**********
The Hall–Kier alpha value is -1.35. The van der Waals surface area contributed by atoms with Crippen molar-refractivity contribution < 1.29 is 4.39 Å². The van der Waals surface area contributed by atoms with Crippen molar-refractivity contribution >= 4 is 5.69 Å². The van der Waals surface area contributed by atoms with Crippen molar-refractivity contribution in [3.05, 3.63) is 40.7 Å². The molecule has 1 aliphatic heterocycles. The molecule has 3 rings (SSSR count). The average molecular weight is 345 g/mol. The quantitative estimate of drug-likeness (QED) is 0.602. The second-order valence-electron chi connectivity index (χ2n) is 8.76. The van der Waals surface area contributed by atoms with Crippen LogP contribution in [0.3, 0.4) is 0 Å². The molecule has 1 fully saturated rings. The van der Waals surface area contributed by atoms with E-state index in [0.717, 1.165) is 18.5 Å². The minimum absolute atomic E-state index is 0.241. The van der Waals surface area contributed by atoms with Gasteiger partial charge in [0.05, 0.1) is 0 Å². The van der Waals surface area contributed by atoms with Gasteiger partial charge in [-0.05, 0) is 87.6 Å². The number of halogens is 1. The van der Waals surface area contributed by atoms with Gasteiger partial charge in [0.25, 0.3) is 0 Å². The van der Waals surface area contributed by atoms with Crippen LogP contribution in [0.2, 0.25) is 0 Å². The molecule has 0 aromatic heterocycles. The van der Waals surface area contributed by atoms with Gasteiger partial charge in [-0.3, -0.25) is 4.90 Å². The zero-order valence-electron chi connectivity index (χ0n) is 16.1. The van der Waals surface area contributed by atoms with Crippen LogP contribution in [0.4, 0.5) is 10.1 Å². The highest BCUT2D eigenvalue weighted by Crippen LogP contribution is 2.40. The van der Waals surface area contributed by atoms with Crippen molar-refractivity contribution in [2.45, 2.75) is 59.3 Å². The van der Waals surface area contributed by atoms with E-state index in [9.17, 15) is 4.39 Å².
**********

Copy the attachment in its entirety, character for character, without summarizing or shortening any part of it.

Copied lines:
The Hall–Kier alpha value is -1.35. The van der Waals surface area contributed by atoms with Crippen molar-refractivity contribution < 1.29 is 4.39 Å². The van der Waals surface area contributed by atoms with Crippen molar-refractivity contribution >= 4 is 5.69 Å². The van der Waals surface area contributed by atoms with Crippen molar-refractivity contribution in [3.05, 3.63) is 40.7 Å². The molecule has 1 aliphatic heterocycles. The molecule has 3 rings (SSSR count). The average molecular weight is 345 g/mol. The quantitative estimate of drug-likeness (QED) is 0.602. The second-order valence-electron chi connectivity index (χ2n) is 8.76. The van der Waals surface area contributed by atoms with Crippen LogP contribution in [0.3, 0.4) is 0 Å². The molecule has 1 fully saturated rings. The van der Waals surface area contributed by atoms with E-state index in [0.717, 1.165) is 18.5 Å². The minimum absolute atomic E-state index is 0.241. The van der Waals surface area contributed by atoms with Gasteiger partial charge in [0.05, 0.1) is 0 Å². The van der Waals surface area contributed by atoms with Gasteiger partial charge in [-0.05, 0) is 87.6 Å². The number of halogens is 1. The van der Waals surface area contributed by atoms with Gasteiger partial charge in [0.25, 0.3) is 0 Å². The van der Waals surface area contributed by atoms with Crippen LogP contribution in [0.2, 0.25) is 0 Å². The molecule has 0 aromatic heterocycles. The van der Waals surface area contributed by atoms with Gasteiger partial charge in [-0.3, -0.25) is 4.90 Å². The zero-order valence-electron chi connectivity index (χ0n) is 16.1. The van der Waals surface area contributed by atoms with Crippen LogP contribution in [0.4, 0.5) is 10.1 Å². The highest BCUT2D eigenvalue weighted by Crippen LogP contribution is 2.40. The van der Waals surface area contributed by atoms with Crippen molar-refractivity contribution in [2.45, 2.75) is 59.3 Å². The van der Waals surface area contributed by atoms with E-state index in [9.17, 15) is 4.39 Å².